Pencil drawings are the closest re-creation of thought.
Illustrator Eric Hanson shared this recent project with us, a book cover in which the work-in-progress became the finished piece:
"I've discovered (after years of painted illustration for many magazines and design clients) that pencil drawings are the closest re-creation of thought. The discovery came while working on the cover of John Waters' new memoir ROLE MODELS, for Susan Mitchell at Farrar Straus. I went about the usual sketch/approval process, Mr. Waters picked one of my sketches, I painted it, and then an interesting thing happened: he said he liked the drawing best. So the art on the cover of the book is what I drew in pencil, with all of its rehearsals and second thoughts intact. (I owe a lot to the percipience of Ms. Mitchell and Mr. Waters.)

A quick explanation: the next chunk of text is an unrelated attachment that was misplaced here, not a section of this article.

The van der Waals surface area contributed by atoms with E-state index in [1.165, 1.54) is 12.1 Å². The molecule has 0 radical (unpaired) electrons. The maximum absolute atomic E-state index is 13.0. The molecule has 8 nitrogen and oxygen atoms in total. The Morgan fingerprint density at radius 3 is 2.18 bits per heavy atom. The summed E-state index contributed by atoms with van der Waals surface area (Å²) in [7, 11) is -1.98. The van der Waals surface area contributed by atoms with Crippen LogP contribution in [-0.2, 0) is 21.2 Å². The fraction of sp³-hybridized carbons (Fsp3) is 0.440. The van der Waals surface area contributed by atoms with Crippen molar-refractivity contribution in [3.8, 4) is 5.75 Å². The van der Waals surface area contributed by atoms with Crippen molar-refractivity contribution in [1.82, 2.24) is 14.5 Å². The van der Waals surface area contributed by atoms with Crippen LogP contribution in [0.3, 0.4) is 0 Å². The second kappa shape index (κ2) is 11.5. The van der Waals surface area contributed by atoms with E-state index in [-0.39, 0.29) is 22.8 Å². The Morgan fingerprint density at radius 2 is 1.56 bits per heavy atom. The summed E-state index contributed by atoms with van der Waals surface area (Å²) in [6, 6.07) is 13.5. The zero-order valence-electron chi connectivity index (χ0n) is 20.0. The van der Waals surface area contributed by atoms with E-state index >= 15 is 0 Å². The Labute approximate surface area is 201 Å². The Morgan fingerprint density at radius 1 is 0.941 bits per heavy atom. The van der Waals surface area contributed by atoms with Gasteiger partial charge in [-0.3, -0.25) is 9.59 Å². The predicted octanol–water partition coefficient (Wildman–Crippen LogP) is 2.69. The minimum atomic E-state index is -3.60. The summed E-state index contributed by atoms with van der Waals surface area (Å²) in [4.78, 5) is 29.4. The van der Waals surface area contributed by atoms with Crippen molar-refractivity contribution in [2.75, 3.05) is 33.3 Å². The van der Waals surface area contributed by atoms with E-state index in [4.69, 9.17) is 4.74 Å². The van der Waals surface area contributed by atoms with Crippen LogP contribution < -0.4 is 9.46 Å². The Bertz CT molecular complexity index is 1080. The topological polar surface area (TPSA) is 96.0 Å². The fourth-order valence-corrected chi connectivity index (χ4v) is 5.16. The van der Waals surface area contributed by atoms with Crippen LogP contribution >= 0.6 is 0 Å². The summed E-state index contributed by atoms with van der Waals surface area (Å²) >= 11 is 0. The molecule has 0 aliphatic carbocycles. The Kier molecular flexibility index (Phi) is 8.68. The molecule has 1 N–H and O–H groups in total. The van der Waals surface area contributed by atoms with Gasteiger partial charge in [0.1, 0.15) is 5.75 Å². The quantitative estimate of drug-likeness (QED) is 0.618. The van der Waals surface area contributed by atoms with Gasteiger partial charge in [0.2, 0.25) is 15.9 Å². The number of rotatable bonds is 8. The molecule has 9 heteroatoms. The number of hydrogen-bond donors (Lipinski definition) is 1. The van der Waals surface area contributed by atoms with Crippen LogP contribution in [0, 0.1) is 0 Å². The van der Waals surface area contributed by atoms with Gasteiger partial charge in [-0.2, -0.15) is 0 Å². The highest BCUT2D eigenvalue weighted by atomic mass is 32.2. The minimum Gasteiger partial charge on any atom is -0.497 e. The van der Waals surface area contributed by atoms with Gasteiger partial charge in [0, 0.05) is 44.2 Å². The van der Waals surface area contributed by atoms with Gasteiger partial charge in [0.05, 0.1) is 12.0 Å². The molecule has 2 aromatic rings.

I've since developed the pencil style into a very usable line for the op-ed pages of the New York Times and LA Times, as well as a few design clients. There is something more personal and more immediate about pencil. It really is thought on paper."
Eric is working on a a continuous drawing, above, inspired by the suburban landscape. He hopes to develop it into a children's book: "One page will leave off where the next one picks up and the child will follow along with his finger, scrutinizing, as I did, the variety of domestic landscapes along the way."